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This Week in PubHub: Funding for Social Justice

January 12, 2012

(Kyoko Uchida manages PubHub, the Foundation Center's online catalog of foundation-sponsored publications. In her previous post, she looked at four reports that examined specific grantmaking strategies and practices designed to maximize fundamental long-term social impact.)

In honor of Martin Luther King, Jr. Day on Monday, this week in PubHub we're featuring four reports that examine trends in funding for social justice and advocacy efforts in support of the rights of marginalized populations.

Foundation support is essential if advocacy and community organizing efforts to improve the lives of marginalized populations are to succeed, a report from the National Committee for Responsive Philanthropy argues. Strengthening Democracy, Increasing Opportunities: Impacts of Advocacy, Organizing, and Civic Engagement in the Gulf/Midsouth Region (88 pages, PDF) found that between 2005 and 2009 twenty organizations in the Gulf/Midsouth region secured more than $4.7 billion -- $114 for every dollar invested -- in benefits for marginalized communities, trained more than 31,000 local residents in civic engagement techniques, and achieved significant policy changes in the areas of environmental justice and LGBTQ and immigrant rights, with foundations providing 78 percent of the funding for said activities. Funded by the Winthrop Rockefeller Foundation, the report urges grantmakers to invest more in building the region's advocacy and community organizing infrastructure, make flexible investments in groups working in rural areas, and support organizations with people of color in leadership positions.

Of course, foundations that fund social justice activities saw their endowments take a hit during the post-Lehman financial crisis, as described in the Foundation Center report Diminishing Dollars: The Impact of the 2008 Financial Crisis on the Field of Social Justice Philanthropy (35 pages, PDF). While the report found that giving for social justice as a percentage of total giving by foundations in the sample varied only slightly between 2005 and 2009, in 2009 it fell below 2007 levels, with small foundations experiencing the sharpest declines in the value of their assets. Funded by the Cricket Island, Edward W. Hazen, and Ford foundations in partnership with NCRP, the Robert F. Wagner School of Public Service, and the Social Justice Philanthropy Collaborative, the report projects that unless the field sees five years of above-average investment returns, social justice grantmaking in 2015 will remain below 2008 levels.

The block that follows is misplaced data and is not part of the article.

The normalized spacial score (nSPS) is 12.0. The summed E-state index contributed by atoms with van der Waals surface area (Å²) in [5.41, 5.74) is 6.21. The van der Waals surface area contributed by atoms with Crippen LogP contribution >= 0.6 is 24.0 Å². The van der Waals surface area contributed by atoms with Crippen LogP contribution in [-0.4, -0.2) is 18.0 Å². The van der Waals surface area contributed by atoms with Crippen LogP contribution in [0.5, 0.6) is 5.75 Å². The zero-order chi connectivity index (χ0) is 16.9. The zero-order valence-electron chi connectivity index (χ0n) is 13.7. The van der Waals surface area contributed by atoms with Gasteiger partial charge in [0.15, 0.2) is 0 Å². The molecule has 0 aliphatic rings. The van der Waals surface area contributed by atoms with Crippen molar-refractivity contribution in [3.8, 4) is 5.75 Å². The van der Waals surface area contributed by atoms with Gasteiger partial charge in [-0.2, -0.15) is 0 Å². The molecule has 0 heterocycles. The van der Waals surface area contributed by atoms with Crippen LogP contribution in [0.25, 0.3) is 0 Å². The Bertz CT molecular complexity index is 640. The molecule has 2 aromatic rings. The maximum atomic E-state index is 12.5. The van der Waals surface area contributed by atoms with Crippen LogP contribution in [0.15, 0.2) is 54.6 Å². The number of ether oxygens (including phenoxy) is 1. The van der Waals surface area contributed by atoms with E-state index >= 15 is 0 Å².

The good news, according to Cultures of Giving: Energizing and Expanding Philanthropy by and for Communities of Color (112 pages, PDF), is that giving within and on behalf of communities of color is increasing. Commissioned by the W.K. Kellogg Foundation, with support from Rockefeller Philanthropy Advisors, the report found that, given the disproportionate need in communities of color, those communities typically have received a too-small percentage of mainstream philanthropic dollars -- a gap that was exacerbated by the Great Recession and cuts in public-sector funding. In response, the report argues, donors of color and others have begun to direct more resources to communities of color, with an eye to building advocacy skills in those communities and empowering local leaders and residents to lead short- and long-term change efforts. The report calls on mainstream funders to advance this kind of identity-based philanthropy by providing seed funding for grassroots efforts and forging stronger connections with local philanthropic leaders and other change agents.

What about trends in social justice work abroad? Mobilising for Social Justice: Migrant Rights Centre Ireland's Community Work Model (50 pages, PDF), a report from the Migrant Rights Centre Ireland that was funded by the Atlantic Philanthropies, offers case studies of MRCI's "community work practice" model on behalf of migrant workers' rights -- work that, among other things, encourages marginalized migrant groups to take part in decision-making structures through participation in discussion/action groups, empowers them through consciousness-raising and skills-building activities, and promotes advocacy and collective action.

What are your thoughts about the future of funding for social justice philanthropy? Are you aware of any new trends or developments that could energize the field or take it to the next level? Feel free to share your ideas in the comments section below.

And don't forget to check out PubHub, where you can browse more than a hundred and fifty reports on the topic of civil and human rights.

-- Kyoko Uchida

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